The Tyranny of –isms

I dislike many things, among them, the tendency of some academics (particularly philosophers) to dismiss certain arguments or statements as examples of some “–ism” or other.

In this game, one “thinker” dismisses the statement of another with a phrase that includes an “–ism” word (or an “–ist” word), together with an explicit or implicit claim that this particular “-ism” (or “–ist” claim) has already been well described, and is today totally refuted. The critical refutation of said “–ism” is an already settled matter among those cool kids who are in the know. Don’t you know?

Not being in the know myself, and being the sort of person who in any case tends to see academic “knowledge of things” as a kind of rhetorically constructed set of power-relations among privileged disciplinarians, this kind of thing just really hacks me off.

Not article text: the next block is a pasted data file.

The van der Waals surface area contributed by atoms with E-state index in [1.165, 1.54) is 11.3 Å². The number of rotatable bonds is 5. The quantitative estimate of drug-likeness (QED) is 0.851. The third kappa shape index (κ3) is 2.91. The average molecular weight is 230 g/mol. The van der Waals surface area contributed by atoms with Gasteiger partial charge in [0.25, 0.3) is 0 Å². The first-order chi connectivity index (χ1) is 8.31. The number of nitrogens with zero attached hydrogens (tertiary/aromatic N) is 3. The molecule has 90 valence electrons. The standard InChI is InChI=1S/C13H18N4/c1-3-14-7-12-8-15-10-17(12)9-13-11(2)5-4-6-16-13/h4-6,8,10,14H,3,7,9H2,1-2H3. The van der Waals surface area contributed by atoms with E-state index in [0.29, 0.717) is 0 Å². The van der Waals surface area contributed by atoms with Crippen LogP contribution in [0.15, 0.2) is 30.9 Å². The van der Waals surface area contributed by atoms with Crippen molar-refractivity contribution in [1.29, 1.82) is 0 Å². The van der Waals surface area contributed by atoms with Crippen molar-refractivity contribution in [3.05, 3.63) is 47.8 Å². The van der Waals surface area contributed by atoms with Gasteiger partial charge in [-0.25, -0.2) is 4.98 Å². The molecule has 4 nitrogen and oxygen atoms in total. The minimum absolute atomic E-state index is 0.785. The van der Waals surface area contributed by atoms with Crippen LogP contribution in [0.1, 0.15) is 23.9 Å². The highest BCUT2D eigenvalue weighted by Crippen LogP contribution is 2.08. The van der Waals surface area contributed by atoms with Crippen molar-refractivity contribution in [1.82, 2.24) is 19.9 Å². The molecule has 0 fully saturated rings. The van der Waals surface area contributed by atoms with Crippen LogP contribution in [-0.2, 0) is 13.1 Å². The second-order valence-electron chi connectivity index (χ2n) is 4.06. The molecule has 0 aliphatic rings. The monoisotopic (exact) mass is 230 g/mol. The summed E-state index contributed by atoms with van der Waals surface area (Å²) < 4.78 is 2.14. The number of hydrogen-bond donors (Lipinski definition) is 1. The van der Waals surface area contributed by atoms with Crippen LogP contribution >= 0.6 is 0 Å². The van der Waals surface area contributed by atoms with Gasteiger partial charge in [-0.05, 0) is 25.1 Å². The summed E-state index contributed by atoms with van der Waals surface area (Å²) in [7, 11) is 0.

In other words, people, when you quickly dismiss anyone’s arguments (but especially mine) because they depend on “naturalism,” “positivism,” “constructivism,” “reductionism,” “foundationalism,” “scientism,” “rationalism,” “materialism,” “psychologism,” “historicism,” “idealism,” “realism,” etc., then you get to go on my naughty list. Even if I like you well as a person. Even if I ultimately will agree with you.

I understand that what I am reacting against is a useful shorthand for philosophers. It must get so tiring to have to repeat the same old arguments against particular patterns of bad ideas, over and over again.

Too bad philosophers. You don’t get to mask or fold-away your arguments by special appeals to authority, tradition, and inside knowledge. Because the problem is, believe it or not, that “philosophy” has yet to unveil any system (or –ism) that can claim the status of “consensus view.”

Or is my claim there too rooted in positivist assumptions for you?

what do you think?